The International Air Transport Association (IATA) released data for global air cargo markets for April 2021. From this data that IATA released, it was found that air cargo demand continued to surpass pre-pandemic levels with demand up by 12%. Read more about the statistics of how the COVID-19 pandemic impacted air cargo levels in a report by the IATA online

European air cargo carriers open up more flights, creating more capacity for ocean-shy shippers. Emirates SkyCargo and Qatar Airways will resume flights from Birmingham, UK, pleasing forwarders. Opening up more space at the Birmingham Airport will allow forwarders to avoid congested routes and gateway airports, and work around the unprecedented ocean capacity and congested ports in China. 


Trucking companies run out of capacity as imports and drayage demand surge. In the U.S. Southeast, trucking companies are warning that they are low on capacity as a year of imports from Asia creates record-breaking drayage demand. National and regional drayage providers in the Southeast are all booked and are unable to serve new clients, which leaves importers and ocean carriers to find smaller trucking companies and paying extra to move import containers from Charleston, Savannah, and Norfolk. 

Truckers raise fees on excessive dwells for containers and trailers. J.B. Hunt Transportation Services and Schneider National are raising fees for shippers who hold onto trailers beyond their allotted free time. Trucking executives say that this problem has worsened over the year and is part of the reason for congestion at rail ramps.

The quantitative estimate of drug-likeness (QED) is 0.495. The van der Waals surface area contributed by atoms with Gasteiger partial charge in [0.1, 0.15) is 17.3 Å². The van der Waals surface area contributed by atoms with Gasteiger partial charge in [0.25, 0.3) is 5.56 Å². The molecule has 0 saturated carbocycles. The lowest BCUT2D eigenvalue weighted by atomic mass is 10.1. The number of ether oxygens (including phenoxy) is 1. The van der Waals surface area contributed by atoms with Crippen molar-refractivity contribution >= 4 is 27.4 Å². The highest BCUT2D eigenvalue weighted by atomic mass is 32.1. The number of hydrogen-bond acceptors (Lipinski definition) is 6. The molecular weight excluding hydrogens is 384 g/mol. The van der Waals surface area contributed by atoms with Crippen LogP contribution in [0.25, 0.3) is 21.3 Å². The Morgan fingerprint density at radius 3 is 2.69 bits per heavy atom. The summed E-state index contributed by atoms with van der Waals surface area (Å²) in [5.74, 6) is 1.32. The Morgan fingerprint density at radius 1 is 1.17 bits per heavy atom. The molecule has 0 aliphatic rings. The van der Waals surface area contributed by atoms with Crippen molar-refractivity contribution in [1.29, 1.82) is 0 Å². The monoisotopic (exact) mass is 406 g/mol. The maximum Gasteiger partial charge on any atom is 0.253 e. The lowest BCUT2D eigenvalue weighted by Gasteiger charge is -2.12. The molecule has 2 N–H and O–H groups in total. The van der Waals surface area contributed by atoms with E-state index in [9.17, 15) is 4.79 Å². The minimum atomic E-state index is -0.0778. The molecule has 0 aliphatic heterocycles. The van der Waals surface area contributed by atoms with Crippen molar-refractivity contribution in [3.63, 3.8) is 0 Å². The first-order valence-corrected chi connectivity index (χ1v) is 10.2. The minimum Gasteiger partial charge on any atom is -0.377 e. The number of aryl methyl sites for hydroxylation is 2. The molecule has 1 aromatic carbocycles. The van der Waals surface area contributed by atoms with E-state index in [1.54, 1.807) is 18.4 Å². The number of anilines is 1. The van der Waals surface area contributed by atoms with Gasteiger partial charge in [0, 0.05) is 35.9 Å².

J.B. Hunt is raising fees from $50 to $100 each day for the first three days that equipment is held after the three free days, and then $150 after four days, and $200 per day for nine days. Schneider is taking a similar approach, raising fees from $50 to $125 per day once the two-day free clock expires. 


BNSF Railway and Union Pacific Railroad (UP) combat congestion issues in Chicago. Amid another import surge over the last eight weeks, the two railroads are struggling to find space in Chicago, and in turn, frustration amongst truckers, importers, exporters, and port officials is growing. To combat congestion, BNSF announced it would eliminate track to create more storage space in Low W within its Logistics Park Chicago facility. UP will continue its “no ‘cherry picking’ policy, but has also begun ‘grooming’ stacks with the longest dwelling containers on top to speed the mounting and pickup of import boxes once chassis becomes more available.” 


Biden will launch a task force to address supply chain bottlenecks. After a 100-day review of supply chains, the Biden Administration will form a supply chain task force to address the bottlenecks in the semiconductor, construction, transportation, and agriculture sectors. With this task force, the goal is to increase domestic manufacturing, decrease shortages of vital goods, and try not to rely on geopolitical competitors like China.